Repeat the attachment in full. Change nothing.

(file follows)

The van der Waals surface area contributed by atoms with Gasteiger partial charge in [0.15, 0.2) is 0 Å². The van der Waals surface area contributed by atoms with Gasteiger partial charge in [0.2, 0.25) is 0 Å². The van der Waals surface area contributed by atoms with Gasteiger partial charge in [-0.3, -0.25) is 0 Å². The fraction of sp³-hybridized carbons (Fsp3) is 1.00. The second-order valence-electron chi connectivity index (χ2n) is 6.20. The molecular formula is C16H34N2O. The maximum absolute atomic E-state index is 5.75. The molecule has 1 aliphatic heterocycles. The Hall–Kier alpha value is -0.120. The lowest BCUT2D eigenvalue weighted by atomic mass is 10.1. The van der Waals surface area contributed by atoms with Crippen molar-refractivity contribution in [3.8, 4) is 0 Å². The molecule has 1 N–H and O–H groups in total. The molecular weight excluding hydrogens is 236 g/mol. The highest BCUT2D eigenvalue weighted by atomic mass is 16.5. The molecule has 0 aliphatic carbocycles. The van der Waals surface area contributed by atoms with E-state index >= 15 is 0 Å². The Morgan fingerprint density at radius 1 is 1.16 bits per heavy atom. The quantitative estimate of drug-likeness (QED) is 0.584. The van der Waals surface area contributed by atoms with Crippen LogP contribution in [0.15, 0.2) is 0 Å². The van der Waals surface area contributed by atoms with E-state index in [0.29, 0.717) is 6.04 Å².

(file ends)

The van der Waals surface area contributed by atoms with Gasteiger partial charge in [0.15, 0.2) is 0 Å². The van der Waals surface area contributed by atoms with Gasteiger partial charge in [0.2, 0.25) is 0 Å². The van der Waals surface area contributed by atoms with Gasteiger partial charge in [-0.3, -0.25) is 0 Å². The fraction of sp³-hybridized carbons (Fsp3) is 1.00. The second-order valence-electron chi connectivity index (χ2n) is 6.20. The molecular formula is C16H34N2O. The maximum absolute atomic E-state index is 5.75. The molecule has 1 aliphatic heterocycles. The Hall–Kier alpha value is -0.120. The lowest BCUT2D eigenvalue weighted by atomic mass is 10.1. The van der Waals surface area contributed by atoms with Crippen molar-refractivity contribution in [3.8, 4) is 0 Å². The molecule has 1 N–H and O–H groups in total. The molecular weight excluding hydrogens is 236 g/mol. The highest BCUT2D eigenvalue weighted by atomic mass is 16.5. The molecule has 0 aliphatic carbocycles. The van der Waals surface area contributed by atoms with E-state index >= 15 is 0 Å². The Morgan fingerprint density at radius 1 is 1.16 bits per heavy atom. The quantitative estimate of drug-likeness (QED) is 0.584. The van der Waals surface area contributed by atoms with Crippen LogP contribution in [0.15, 0.2) is 0 Å². The van der Waals surface area contributed by atoms with E-state index in [0.29, 0.717) is 6.04 Å².